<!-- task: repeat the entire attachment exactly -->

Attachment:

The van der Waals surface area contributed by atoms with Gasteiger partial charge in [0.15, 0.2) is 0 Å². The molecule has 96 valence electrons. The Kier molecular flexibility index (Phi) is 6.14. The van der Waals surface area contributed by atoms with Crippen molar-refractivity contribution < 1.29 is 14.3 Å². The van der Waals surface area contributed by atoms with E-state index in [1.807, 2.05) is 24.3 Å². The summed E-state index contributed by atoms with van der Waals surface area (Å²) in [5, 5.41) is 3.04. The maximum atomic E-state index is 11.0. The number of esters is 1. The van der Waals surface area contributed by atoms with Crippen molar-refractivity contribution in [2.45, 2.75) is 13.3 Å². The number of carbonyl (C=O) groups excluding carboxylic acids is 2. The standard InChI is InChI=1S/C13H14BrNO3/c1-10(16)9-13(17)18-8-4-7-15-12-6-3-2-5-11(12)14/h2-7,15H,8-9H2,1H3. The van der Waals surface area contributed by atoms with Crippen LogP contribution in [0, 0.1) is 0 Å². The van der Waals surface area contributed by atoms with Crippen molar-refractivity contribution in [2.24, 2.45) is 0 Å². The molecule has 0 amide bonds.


The van der Waals surface area contributed by atoms with Gasteiger partial charge in [0.15, 0.2) is 0 Å². The molecule has 96 valence electrons. The Kier molecular flexibility index (Phi) is 6.14. The van der Waals surface area contributed by atoms with Crippen molar-refractivity contribution < 1.29 is 14.3 Å². The van der Waals surface area contributed by atoms with E-state index in [1.807, 2.05) is 24.3 Å². The summed E-state index contributed by atoms with van der Waals surface area (Å²) in [5, 5.41) is 3.04. The maximum atomic E-state index is 11.0. The number of esters is 1. The van der Waals surface area contributed by atoms with Crippen molar-refractivity contribution in [2.45, 2.75) is 13.3 Å². The number of carbonyl (C=O) groups excluding carboxylic acids is 2. The standard InChI is InChI=1S/C13H14BrNO3/c1-10(16)9-13(17)18-8-4-7-15-12-6-3-2-5-11(12)14/h2-7,15H,8-9H2,1H3. The van der Waals surface area contributed by atoms with Crippen LogP contribution in [0, 0.1) is 0 Å². The van der Waals surface area contributed by atoms with Crippen molar-refractivity contribution in [2.24, 2.45) is 0 Å². The molecule has 0 amide bonds.